The appeal was covered here: Infidelity, assault, discharge, appeal

ODT now reports:  Comments by judge were ‘misguided’

A man who assaulted his wife, daughter and best friend in Queenstown after uncovering an affair has been convicted after the Crown appealed a decision to discharge him without conviction.

The High Court yesterday released its decision, which overturns a district court judge’s decision.

Justice David Gendall found Judge John Brandts-Giesen erred by allowing the 58-year-old man, who has name suppression, to be discharged after he admitted the assaults on September 14 last year.

Comments the judge made at the time of his decision had been “misguided”, “unfortunate” and attempted to normalise and minimise the offending and blame the victims, Justice Gendall said.

Judge Brandts-Giesen first erred because his assessment of the gravity of offending was “clearly wrong” and secondly because there was insufficient material before him to find the consequences of convictions were out of all proportion to the gravity of the offending, he found.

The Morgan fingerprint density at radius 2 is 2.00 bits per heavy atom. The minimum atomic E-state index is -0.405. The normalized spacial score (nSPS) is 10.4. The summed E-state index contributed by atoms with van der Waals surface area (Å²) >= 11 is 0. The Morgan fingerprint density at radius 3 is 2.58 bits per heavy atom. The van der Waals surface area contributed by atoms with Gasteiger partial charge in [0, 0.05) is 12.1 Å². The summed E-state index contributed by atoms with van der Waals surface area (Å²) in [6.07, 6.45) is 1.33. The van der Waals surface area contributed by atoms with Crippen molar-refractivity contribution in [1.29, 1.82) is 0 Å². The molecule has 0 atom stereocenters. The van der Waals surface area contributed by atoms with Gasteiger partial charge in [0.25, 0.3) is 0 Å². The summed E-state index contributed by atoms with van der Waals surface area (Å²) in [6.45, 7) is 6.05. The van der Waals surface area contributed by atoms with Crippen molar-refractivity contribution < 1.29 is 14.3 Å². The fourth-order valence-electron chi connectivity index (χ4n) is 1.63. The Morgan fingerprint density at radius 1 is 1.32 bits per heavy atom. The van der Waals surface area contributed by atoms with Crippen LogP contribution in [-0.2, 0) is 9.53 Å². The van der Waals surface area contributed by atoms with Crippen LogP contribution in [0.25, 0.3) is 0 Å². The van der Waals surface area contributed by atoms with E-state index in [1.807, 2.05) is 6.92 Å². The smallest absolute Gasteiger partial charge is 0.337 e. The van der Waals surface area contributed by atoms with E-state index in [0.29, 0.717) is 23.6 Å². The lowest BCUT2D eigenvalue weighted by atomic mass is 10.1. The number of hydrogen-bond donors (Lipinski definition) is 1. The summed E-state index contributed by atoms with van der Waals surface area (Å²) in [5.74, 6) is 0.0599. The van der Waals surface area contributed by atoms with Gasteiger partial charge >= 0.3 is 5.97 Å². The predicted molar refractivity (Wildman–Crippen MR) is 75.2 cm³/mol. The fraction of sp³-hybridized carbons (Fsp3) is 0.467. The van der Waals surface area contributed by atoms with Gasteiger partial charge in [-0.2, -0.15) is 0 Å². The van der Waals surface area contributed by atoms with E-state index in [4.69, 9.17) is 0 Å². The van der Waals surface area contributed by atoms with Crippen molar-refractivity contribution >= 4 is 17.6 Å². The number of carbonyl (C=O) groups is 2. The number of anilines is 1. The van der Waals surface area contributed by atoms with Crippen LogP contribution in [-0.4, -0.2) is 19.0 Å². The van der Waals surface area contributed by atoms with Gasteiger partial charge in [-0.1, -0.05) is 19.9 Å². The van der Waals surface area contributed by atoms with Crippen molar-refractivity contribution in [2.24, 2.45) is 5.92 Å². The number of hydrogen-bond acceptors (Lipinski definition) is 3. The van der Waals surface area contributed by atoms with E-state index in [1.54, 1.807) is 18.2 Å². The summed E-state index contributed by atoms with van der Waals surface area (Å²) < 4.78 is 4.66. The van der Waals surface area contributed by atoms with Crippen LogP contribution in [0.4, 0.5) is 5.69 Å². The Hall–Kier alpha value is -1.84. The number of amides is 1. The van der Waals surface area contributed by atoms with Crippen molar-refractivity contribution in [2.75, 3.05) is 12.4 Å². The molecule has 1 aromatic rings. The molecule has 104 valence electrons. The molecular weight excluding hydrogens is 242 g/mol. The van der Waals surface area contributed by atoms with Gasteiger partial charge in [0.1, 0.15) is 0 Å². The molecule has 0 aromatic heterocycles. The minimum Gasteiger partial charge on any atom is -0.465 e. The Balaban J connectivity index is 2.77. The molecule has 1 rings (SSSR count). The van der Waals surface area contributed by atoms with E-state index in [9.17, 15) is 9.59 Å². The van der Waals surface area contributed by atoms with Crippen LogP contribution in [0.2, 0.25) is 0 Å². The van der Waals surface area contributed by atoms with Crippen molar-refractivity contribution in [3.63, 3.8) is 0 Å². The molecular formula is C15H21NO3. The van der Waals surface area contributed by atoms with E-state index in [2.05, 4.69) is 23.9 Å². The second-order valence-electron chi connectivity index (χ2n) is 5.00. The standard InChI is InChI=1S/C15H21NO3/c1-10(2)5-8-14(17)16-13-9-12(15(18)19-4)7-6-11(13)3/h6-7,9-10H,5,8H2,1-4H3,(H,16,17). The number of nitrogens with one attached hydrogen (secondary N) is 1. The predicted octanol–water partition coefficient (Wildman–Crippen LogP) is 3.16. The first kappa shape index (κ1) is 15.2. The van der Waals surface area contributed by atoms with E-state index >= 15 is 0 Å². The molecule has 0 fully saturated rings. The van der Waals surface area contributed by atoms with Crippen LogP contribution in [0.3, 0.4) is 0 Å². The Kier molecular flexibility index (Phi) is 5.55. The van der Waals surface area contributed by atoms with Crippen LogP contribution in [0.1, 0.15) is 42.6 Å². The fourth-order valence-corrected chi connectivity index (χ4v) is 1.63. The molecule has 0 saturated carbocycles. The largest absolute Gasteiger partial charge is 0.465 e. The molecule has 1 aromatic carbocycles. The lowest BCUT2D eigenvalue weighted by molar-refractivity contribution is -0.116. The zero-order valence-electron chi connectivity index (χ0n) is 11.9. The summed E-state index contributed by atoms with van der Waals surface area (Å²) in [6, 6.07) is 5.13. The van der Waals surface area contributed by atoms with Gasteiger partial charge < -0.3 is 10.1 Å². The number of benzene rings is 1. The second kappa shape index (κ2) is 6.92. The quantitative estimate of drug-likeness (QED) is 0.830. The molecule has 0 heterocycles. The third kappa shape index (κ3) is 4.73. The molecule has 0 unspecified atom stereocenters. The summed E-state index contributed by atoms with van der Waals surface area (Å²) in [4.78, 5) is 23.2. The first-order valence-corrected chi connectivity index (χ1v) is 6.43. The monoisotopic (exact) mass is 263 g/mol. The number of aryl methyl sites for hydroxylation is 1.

In the Queenstown District Court, Judge Brandts-Giesen had said it was a “nasty assault” on one level but on the other it “had to be seen in its context” and the defendant “saw red” when he discovered the affair.

He then said “there would be many people who would have done exactly what you did, even though it may be against the law to do so” and, later, that it was a situation “that does your wife no credit and the [male victim] no credit”.

That was widely criticised, and led to the police appeal.

Justice Gendall considered Judge Brandts-Giesen’s assessment of the gravity was “misguided” and said he appeared to have been influenced by the views of the defendant’s wife.

The “unfortunate” comments the judge made during the hearing also seemed to be “influential” in his reasoning, Justice Gendall said.

“[The comments] attempt, first, to normalise and minimise the respondent’s offending and secondly, to blame the victims here … In my view, this is quite wrong and it worked to significantly derail the judge’s assessment of the gravity … here.”